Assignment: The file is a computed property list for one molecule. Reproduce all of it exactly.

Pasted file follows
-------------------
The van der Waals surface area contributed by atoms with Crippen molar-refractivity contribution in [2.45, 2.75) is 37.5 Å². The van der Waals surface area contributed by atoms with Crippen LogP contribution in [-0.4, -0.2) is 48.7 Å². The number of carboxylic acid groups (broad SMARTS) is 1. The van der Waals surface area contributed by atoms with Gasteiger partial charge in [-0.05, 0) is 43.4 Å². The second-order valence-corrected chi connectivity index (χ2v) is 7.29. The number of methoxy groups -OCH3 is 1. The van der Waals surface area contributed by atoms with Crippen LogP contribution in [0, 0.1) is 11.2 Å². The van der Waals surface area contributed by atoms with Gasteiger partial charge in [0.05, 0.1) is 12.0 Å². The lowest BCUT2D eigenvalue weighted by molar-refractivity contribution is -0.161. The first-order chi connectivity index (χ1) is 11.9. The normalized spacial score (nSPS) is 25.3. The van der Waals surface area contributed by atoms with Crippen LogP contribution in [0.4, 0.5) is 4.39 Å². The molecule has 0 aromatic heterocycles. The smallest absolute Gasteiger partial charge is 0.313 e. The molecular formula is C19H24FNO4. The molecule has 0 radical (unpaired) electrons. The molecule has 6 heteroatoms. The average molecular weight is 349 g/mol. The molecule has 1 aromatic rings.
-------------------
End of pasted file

The van der Waals surface area contributed by atoms with Crippen molar-refractivity contribution in [2.45, 2.75) is 37.5 Å². The van der Waals surface area contributed by atoms with Crippen LogP contribution in [-0.4, -0.2) is 48.7 Å². The number of carboxylic acid groups (broad SMARTS) is 1. The van der Waals surface area contributed by atoms with Gasteiger partial charge in [-0.05, 0) is 43.4 Å². The second-order valence-corrected chi connectivity index (χ2v) is 7.29. The number of methoxy groups -OCH3 is 1. The van der Waals surface area contributed by atoms with Crippen LogP contribution in [0, 0.1) is 11.2 Å². The van der Waals surface area contributed by atoms with Gasteiger partial charge in [0.05, 0.1) is 12.0 Å². The lowest BCUT2D eigenvalue weighted by molar-refractivity contribution is -0.161. The first-order chi connectivity index (χ1) is 11.9. The normalized spacial score (nSPS) is 25.3. The van der Waals surface area contributed by atoms with Crippen LogP contribution in [0.4, 0.5) is 4.39 Å². The molecule has 0 aromatic heterocycles. The smallest absolute Gasteiger partial charge is 0.313 e. The molecular formula is C19H24FNO4. The molecule has 0 radical (unpaired) electrons. The molecule has 6 heteroatoms. The average molecular weight is 349 g/mol. The molecule has 1 aromatic rings.